How NOT to design an app-sperience
Posted June 7, 2016on:
No, it is not a new word. I call a mobile app experience, particularly a bad one, an apps-perience.
I share some thoughts on using a commercial app by McCafe in Singapore. I hope to illustrate how edu app designers might learn from the negative examples McCafe has generously offered.
I provide screenshots from an iOS and Android phone because I used both to make sure that the experience was consistent. It was consistently bad.
Lesson 1: Bare-essentials registration
Most apps require user registration. The McCafe app requires your name, gender, full date of birth, email address, and phone number. As it only requires your phone number to tie the app to you and to send an SMS verification, this is the only data it actually needs.
It collects more information than it requires and this tells you that it wants your data for more than just providing you with a good deal. You are the deal for McDonald’s and its third party allies.
If you use this app, be sure to deselect all the options under the Personal Data Protection Act (PDPA) section. If you are lonely and like spam, select them all.
The registration process feels unnecessarily long, burdensome, and intrusive because of the amount and type of information it seeks. For example, it could have left out the date of birth details while including the age declaration option. After all, there was no way to verify a user’s age.
For that matter, there was no way to check the user’s name, gender, or email. If establishing identity is the purpose of registration, the phone number is enough. After all, our phone numbers are already tied to our identities when we sign up for mobile subscriptions.
The lesson for edu apps designers is the same. Respect the privacy of the user. If an edu user has an institutional ID number or email address, use just that. If not, get the bare minimum, e.g., email address, for setting up and verifying an account.
Lesson 2: Do not nag
When I start the app on iOS, I get this reminder. I cannot deactivate it unless I let the app notify me and allow it to track my location.
I choose to allow neither. All other apps I use stop nagging me once I choose no. This screen does not provide a “no” option and appears each time I launch the app. You can imagine how much joy this brings me. Not.
Lesson for edu apps designers: Reminders can be important, e.g., project deadlines, and you should give the user a choice to be reminded or not. If so, the type of reminder should also be an option. These reminders can be built into the OS, e.g., app badge, notification area, slider, or popup. Alternatives to these might be a reminder feed to a calendar, email, or messaging app.
Lesson 3: Mind your language
After the nag screen, I get this warning message (see screenshot below). This is two unwanted reminders to tap on before I can start using the app.
The McCafe app thinks that my iPhone is jailbroken — the app prefers jailborken — even though it is not.
The only good thing about this message is that I get a chuckle every time I see it.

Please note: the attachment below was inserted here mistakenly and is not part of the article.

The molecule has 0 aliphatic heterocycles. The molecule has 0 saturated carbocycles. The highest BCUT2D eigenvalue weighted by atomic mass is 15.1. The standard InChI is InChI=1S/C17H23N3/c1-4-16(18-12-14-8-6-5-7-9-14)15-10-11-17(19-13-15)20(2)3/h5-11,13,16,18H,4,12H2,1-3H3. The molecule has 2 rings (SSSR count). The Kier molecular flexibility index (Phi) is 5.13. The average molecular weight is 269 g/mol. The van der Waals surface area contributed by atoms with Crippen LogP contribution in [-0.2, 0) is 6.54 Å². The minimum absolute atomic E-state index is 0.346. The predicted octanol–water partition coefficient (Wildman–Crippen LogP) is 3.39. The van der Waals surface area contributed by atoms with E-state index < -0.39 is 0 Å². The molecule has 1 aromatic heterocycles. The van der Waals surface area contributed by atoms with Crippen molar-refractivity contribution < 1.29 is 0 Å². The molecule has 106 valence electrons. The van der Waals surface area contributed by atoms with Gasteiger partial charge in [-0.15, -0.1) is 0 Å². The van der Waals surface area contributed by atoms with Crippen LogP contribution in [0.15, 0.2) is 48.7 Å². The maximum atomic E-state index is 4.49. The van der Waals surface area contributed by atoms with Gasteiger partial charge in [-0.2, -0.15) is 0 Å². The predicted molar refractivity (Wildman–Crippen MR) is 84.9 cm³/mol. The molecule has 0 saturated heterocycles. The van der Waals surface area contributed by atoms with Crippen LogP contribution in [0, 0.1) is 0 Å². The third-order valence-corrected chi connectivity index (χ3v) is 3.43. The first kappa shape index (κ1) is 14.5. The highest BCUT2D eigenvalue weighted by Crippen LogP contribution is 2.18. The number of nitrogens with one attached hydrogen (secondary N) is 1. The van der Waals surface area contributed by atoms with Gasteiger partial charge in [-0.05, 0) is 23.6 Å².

Maybe the app developer has Scandinavian roots. Maybe there is a sneaky collaboration with IKEA for new line of toddler barriers, Jaīlbørkën. You heard it here first.
Lesson for edu app designers: You might not be providing an English learning experience, but if that is the language of the app, use it properly. No “borken” English, please.
Lesson 4: Put the user experience first
This lesson is hard to describe with a screenshot because it is the process of using the app to 1) claim stamps (five add up to a free drink) or 2) use coupons. Both use a QR code system that appears on the user’s screen.
The process seems simple enough. Pull up a QR code that identifies you or the coupon, then scan it. The problem is that the setup is designed for the cashier and not the user.
Every other app interface I have used that requires a user-generated QR code allows the user to align the code to the reader. This is like tapping your EZ-link card to the reader.
However, at McCafe the reader is positioned so that you cannot see where you are aiming the QR code app; only the cashier can. I experienced this for myself and I watched people after me doing the same thing. Each time the cashier had to guide the user’s hand left or right, up or down, and forward or back.
This process is even more awkward when you have to use a coupon because you have to scan the QR code twice. You try to scan it the first time. You then have to tap a “Next” button on screen for another QR code to appear.
When you do this, you have to turn the screen towards you, tap the button, and start aiming again. Watching a line of people do this can be mildly amusing if it did not look so stupid.
Lesson for edu app designers: Do not make your users feel stupid or make them do stupid things. Your users have experienced other apps and quite a few of these will feel slick or even sophisticated. Those other apps are no less secure and it is no shame to learn from other app makers.
This app rant is not about getting a free cup of coffee or poking fun at a mega corporation. One cup or small pokes are not going to make a dent in a company that used to have a clown for a mascot and now aligns itself with the passé Angry Birds.
This is about learning not just from a textbook or highly theoretical principles. With keen observations and critical questions, educators can deconstruct and reconstruct lessons from everyday phenomena.
Such lessons bring fresh perspectives to old issues and are fun and meaningful to the learner. That is the most important lesson of all: It is more about the learner and learning, less about the teacher and teaching.